When a parent or caregiver is abusive to a child, the child experiences the physical and emotional cruelty and frightening behavior as being life-threatening. This child is caught in a terrible dilemma: her survival instincts are telling her to flee to safety but safety is the very person who is terrifying her. The attachment figure is the source of the child’s distress. In these situations, children typically disassociate from their selves. They detach from what is happening to them and what they are experiencing is blocked from their consciousness. Children in this conflicted state have disorganized attachments with their fearsome parental figures.
Adult Attachment Styles
People who formed secure attachments in childhood have secure attachment patterns in adulthood. They have a strong sense of self-worth and they naturally desire close relationships with others. They basically have a positive view of themselves, their partners and their relationships. Their lives are balanced: they are both secure in their independence and in their close relationships.
Those who had avoidant attachments in childhood most likely have dismissive attachment patterns as adults. These people tend to be loners; they regard relationships and emotions as being relatively unimportant. They are cerebral and suppress their feelings. Their typical response to conflict and stressful situations is to avoid them by distancing themselves. These people’s lives are not balanced: they are inward and isolated, and emotionally removed from themselves and others.
Children who have an ambivalent/anxious attachment often grow up to have preoccupied attachment patterns. As adults, they are self-critical and insecure. They seek approval and reassurance from others, yet this never relieves their self-doubt. In their relationships, deep-seated feelings that they are going to be rejected make them worried and not trusting. This drives them to act clingy and overly dependent with their partner. These people’s lives are not balanced: their insecurity leaves them turned against themselves and emotionally desperate in their relationships.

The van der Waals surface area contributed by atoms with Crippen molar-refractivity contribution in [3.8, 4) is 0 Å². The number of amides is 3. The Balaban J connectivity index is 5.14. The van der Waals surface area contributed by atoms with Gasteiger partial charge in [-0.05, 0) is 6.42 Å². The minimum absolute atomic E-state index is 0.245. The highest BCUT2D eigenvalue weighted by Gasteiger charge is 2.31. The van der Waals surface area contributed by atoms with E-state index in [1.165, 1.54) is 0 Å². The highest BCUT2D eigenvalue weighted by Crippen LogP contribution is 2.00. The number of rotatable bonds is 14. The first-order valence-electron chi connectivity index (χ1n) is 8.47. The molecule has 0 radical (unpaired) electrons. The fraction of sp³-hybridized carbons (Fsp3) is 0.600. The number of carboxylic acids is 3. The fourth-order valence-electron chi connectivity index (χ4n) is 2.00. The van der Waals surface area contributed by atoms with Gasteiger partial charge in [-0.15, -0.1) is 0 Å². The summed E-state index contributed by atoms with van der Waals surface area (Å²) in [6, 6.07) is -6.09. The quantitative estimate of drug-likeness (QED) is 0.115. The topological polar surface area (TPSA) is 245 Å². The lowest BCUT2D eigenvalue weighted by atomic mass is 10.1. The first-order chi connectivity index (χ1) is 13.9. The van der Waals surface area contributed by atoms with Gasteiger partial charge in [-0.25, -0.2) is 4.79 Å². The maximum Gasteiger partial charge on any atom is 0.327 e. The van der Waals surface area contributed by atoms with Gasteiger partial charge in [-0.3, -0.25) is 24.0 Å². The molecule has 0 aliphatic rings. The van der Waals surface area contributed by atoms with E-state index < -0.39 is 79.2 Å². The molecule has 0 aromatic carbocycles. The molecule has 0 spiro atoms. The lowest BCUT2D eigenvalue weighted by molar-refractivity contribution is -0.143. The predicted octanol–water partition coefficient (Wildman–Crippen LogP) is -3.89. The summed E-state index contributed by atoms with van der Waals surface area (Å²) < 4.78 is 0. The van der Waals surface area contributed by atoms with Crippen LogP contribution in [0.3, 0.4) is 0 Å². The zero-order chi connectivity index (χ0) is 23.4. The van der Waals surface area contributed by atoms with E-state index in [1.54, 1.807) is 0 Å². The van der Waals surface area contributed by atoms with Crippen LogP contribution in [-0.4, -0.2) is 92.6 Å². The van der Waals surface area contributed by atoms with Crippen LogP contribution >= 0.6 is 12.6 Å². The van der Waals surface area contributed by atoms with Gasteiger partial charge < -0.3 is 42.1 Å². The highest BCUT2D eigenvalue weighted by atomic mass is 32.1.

People who grew up with disorganized attachments often develop fearful-avoidant patterns of attachment. Since, as children, they detached from their feelings during times of trauma, as adults, they continue to be somewhat detached from themselves. They desire relationships and are comfortable in them until they develop emotionally close. At this point, the feelings that were repressed in childhood begin to resurface and, with no awareness of them being from the past, they are experienced in the present. The person is no longer in life today but rather, is suddenly re-living an old trauma. These people’s lives are not balanced: they do not have a coherent sense of themselves nor do they have a clear connection with others.
It's Never Too Late!
There is good news—it is never too late to develop a secure attachment. The negative effects of not having an ideal attachment experience early in life are absolutely reversible. Even though your patterns of attachment were formed in infancy and can follow you throughout your life, it is possible to shift your attachment style into a healthier one. The first step is to become aware of your present style of attachment.
Research on attachment demonstrates that awareness of your present attachment style and making sense of childhood experiences is actually the best predictor of future security in relationships. Research also shows that by forming an attachment with someone with a secure attachment style can influence our own sense of security in the relationship.
It may be helpful to meet with a therapist who is an expert in attachment theory. The therapist can help make sense of the insecurities and offer steps to shift and change the attachment patterns that have become barriers to healthy attachment. This process helps us to get to know ourselves through understanding our past experiences. This process takes time and varying levels of courage. However, in doing this, we strengthen our ability to navigate through the world with a more grounded sense of security that helps us better withstand the challenges and trials of life.